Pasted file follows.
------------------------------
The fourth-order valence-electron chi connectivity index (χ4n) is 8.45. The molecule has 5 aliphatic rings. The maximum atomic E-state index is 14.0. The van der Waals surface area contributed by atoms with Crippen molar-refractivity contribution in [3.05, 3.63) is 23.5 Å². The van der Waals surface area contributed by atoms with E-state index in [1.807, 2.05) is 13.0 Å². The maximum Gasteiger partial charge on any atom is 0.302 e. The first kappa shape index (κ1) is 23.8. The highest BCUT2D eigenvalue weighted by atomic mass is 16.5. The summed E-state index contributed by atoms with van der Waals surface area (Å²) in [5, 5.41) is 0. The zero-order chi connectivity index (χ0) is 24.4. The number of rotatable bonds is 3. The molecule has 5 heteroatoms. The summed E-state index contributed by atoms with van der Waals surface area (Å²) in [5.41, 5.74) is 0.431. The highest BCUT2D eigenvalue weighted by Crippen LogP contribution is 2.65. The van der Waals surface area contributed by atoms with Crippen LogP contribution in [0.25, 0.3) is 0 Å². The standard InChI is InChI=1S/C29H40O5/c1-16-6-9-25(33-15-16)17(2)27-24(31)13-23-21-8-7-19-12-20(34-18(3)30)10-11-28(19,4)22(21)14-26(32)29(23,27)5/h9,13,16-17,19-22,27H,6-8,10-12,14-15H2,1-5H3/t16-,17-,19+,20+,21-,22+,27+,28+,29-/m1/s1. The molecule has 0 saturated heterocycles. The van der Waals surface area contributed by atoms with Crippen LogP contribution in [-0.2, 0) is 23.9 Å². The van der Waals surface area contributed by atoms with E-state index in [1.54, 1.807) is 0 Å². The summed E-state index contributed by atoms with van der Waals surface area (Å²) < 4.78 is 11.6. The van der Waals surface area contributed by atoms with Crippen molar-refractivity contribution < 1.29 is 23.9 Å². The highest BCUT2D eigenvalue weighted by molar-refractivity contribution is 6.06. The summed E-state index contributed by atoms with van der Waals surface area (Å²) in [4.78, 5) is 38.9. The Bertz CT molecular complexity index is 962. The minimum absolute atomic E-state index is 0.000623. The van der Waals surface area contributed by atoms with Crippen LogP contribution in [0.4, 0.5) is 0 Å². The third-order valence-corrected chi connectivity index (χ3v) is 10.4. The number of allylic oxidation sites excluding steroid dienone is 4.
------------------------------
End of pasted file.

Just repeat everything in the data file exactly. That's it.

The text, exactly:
The fourth-order valence-electron chi connectivity index (χ4n) is 8.45. The molecule has 5 aliphatic rings. The maximum atomic E-state index is 14.0. The van der Waals surface area contributed by atoms with Crippen molar-refractivity contribution in [3.05, 3.63) is 23.5 Å². The van der Waals surface area contributed by atoms with E-state index in [1.807, 2.05) is 13.0 Å². The maximum Gasteiger partial charge on any atom is 0.302 e. The first kappa shape index (κ1) is 23.8. The highest BCUT2D eigenvalue weighted by atomic mass is 16.5. The summed E-state index contributed by atoms with van der Waals surface area (Å²) in [5, 5.41) is 0. The zero-order chi connectivity index (χ0) is 24.4. The number of rotatable bonds is 3. The molecule has 5 heteroatoms. The summed E-state index contributed by atoms with van der Waals surface area (Å²) in [5.41, 5.74) is 0.431. The highest BCUT2D eigenvalue weighted by Crippen LogP contribution is 2.65. The van der Waals surface area contributed by atoms with Crippen LogP contribution in [0.25, 0.3) is 0 Å². The standard InChI is InChI=1S/C29H40O5/c1-16-6-9-25(33-15-16)17(2)27-24(31)13-23-21-8-7-19-12-20(34-18(3)30)10-11-28(19,4)22(21)14-26(32)29(23,27)5/h9,13,16-17,19-22,27H,6-8,10-12,14-15H2,1-5H3/t16-,17-,19+,20+,21-,22+,27+,28+,29-/m1/s1. The molecule has 0 saturated heterocycles. The van der Waals surface area contributed by atoms with Crippen LogP contribution in [-0.2, 0) is 23.9 Å². The van der Waals surface area contributed by atoms with E-state index in [1.54, 1.807) is 0 Å². The summed E-state index contributed by atoms with van der Waals surface area (Å²) < 4.78 is 11.6. The van der Waals surface area contributed by atoms with Crippen molar-refractivity contribution < 1.29 is 23.9 Å². The highest BCUT2D eigenvalue weighted by molar-refractivity contribution is 6.06. The summed E-state index contributed by atoms with van der Waals surface area (Å²) in [4.78, 5) is 38.9. The Bertz CT molecular complexity index is 962. The minimum absolute atomic E-state index is 0.000623. The van der Waals surface area contributed by atoms with Crippen LogP contribution in [0.4, 0.5) is 0 Å². The third-order valence-corrected chi connectivity index (χ3v) is 10.4. The number of allylic oxidation sites excluding steroid dienone is 4.